Who will benefit from the Northern Powerhouse?

Rebecca Atkinson, 26.05.2015
A visit to Home, Manchester’s new arts centre
As much as I hate to admit it, George Osborne has got into my head. Ever since he first mooted the phrase “Northern Powerhouse” last June in an address at the Museum of Science and Industry (Mosi) in Manchester, it has become my favourite piece of political jargon.

For those not familiar with the idea, the Northern Powerhouse is about making the north of England an economic force to rival London and the south east through devolution of powers and investment in core cities – Manchester, Leeds, Sheffield, Liverpool and Newcastle.

Investment in culture and heritage seem to be an important part of the concept. Manchester is already benefiting, with £3m announced for new exhibition space at Mosi, and in March the Segedunum Roman Fort in Wallsend, North Tyneside, received a £500,000 grant from the government as part of a long-term economic plan for the region.

Could the Northern Powerhouse be the answer to the imbalance of arts funding  between London and the rest of England (not to mention the more general north-south economic divide)?

This is one of the questions we’ll be considering at a session at the Museums Association conference in Birmingham on 5-6 November. Much like last year’s After the Scottish Referendum group discussion, the session Northern Powerhouse – a good deal for museums? will be an open forum for delegates to share their views and discuss how museums might benefit.

Maria Balshaw, the director of the Whitworth Art Gallery and Manchester City Art Gallery, Christopher Gordon, the co-author of Rebalancing our Capital Culture, Michael Turnpenny, the museums development officer for Yorkshire, and Iain Watson, the director of Tyne & Wear Archives & Museums, will all be in attendance to offer their thoughts on the subject.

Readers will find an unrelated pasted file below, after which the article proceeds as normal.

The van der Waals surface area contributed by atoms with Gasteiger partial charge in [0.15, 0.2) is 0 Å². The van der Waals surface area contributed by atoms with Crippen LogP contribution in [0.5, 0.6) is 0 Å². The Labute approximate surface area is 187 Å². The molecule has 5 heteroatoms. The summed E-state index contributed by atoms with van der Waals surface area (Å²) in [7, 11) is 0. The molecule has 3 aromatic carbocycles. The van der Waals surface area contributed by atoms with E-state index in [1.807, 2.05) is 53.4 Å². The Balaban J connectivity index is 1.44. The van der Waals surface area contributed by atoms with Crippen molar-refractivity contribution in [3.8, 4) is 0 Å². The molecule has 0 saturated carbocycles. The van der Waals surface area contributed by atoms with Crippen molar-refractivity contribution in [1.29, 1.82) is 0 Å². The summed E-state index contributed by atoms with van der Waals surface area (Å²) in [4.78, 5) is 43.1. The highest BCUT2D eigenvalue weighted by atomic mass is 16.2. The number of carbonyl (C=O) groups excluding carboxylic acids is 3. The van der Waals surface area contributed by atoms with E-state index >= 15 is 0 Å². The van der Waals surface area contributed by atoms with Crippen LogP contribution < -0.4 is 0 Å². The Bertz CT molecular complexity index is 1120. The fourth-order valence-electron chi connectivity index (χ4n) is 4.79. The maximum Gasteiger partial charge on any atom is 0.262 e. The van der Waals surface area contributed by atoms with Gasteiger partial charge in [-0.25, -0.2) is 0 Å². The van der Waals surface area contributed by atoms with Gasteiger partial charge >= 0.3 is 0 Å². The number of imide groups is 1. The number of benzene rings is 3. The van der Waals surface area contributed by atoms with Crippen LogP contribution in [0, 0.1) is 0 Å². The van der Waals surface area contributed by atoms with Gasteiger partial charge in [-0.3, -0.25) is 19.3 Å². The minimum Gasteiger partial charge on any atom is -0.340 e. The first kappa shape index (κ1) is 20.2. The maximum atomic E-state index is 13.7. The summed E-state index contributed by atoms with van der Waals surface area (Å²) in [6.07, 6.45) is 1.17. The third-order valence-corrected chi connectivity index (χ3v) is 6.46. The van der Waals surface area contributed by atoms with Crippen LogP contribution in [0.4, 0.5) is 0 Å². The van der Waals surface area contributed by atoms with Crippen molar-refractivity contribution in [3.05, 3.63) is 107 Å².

Of course, the fact that this discussion is taking place in Birmingham begs the question: when are we going to hear about a Midlands Powerhouse? I hope that delegates from across England attend to offer their thoughts, as well as those from Scotland and Wales who have already seen the impact of cultural devolution.

One issue that I am keen to see highlighted is exactly which areas will benefit from the Northern Powerhouse. It’s noticeable that the strapline on a government report on the northern transport strategy is “One Agenda, One Economy, One North” – a sentiment that overlooks the fear that the devolution of power and investment for key northern cities will help drive the decline of others.

And what do we want our northern cities to look like? Should they aspire to be like London, and if not then what is the alternative?

Last Friday I went to Manchester for the opening of The Heart Is Deceitful Above All Things, the inaugural exhibition at the city’s new £25m arts centre Home. The new space, situated opposite the site of the old Hacienda nightclub, comprises two theatres, five cinemas and the art gallery, as well as bars and a shop.

It is hip and welcoming, an ideal space for Manchester’s huge student population and young professionals to hang out and discuss art over a craft beer or two.

“I can’t believe this is in Manchester,” my friend said during our visit, but I could. The city is still buzzing from the reopening of the Whitworth Art Gallery, and there are plans to open a new £78m theatre called The Factory by 2019.

From Manchester, I got the train to Bradford. Once one of the richest cities in the country, it couldn’t be any more different to nearby Leeds or Manchester, although it is undergoing a mini-renaissance of its own.

So far I’ve yet to find out how the city might benefit from the Northern Powerhouse – or whether, if it does get left behind, how much harder making the case for investment will be?

Northern Powerhouse – a good deal for museums? takes place on Thursday 5 November at the International Convention Centre in Birmingham.

Comments

Sort by: Most recent - Most liked
27.05.2015, 22:59
Well, to a historian, that is like adding N/W England to Bernicia and Deira, to form a new Northumbria. Don't forget that it extended to Edinburgh, so that may deflate or raise anew the Independence question??